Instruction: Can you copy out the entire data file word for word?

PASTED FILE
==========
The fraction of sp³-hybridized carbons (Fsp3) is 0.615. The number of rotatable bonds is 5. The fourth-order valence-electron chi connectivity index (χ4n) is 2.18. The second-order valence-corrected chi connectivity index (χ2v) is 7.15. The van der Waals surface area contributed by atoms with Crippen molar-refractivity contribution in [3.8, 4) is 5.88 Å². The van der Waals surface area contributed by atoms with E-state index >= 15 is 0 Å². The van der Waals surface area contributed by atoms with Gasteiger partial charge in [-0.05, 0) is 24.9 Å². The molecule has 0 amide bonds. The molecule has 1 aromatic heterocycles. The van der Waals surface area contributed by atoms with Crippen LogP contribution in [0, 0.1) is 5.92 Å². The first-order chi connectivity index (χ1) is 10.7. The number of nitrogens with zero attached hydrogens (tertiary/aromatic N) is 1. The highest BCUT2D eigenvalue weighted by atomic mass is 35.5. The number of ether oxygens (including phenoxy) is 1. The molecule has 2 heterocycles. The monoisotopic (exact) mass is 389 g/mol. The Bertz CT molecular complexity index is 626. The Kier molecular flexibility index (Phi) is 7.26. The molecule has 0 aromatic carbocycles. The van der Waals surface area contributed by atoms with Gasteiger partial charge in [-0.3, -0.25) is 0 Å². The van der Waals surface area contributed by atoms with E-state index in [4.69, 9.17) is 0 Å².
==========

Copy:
The fraction of sp³-hybridized carbons (Fsp3) is 0.615. The number of rotatable bonds is 5. The fourth-order valence-electron chi connectivity index (χ4n) is 2.18. The second-order valence-corrected chi connectivity index (χ2v) is 7.15. The van der Waals surface area contributed by atoms with Crippen molar-refractivity contribution in [3.8, 4) is 5.88 Å². The van der Waals surface area contributed by atoms with E-state index >= 15 is 0 Å². The van der Waals surface area contributed by atoms with Gasteiger partial charge in [-0.05, 0) is 24.9 Å². The molecule has 0 amide bonds. The molecule has 1 aromatic heterocycles. The van der Waals surface area contributed by atoms with Crippen LogP contribution in [0, 0.1) is 5.92 Å². The first-order chi connectivity index (χ1) is 10.7. The number of nitrogens with zero attached hydrogens (tertiary/aromatic N) is 1. The highest BCUT2D eigenvalue weighted by atomic mass is 35.5. The number of ether oxygens (including phenoxy) is 1. The molecule has 2 heterocycles. The monoisotopic (exact) mass is 389 g/mol. The Bertz CT molecular complexity index is 626. The Kier molecular flexibility index (Phi) is 7.26. The molecule has 0 aromatic carbocycles. The van der Waals surface area contributed by atoms with Gasteiger partial charge in [-0.3, -0.25) is 0 Å². The van der Waals surface area contributed by atoms with E-state index in [4.69, 9.17) is 0 Å².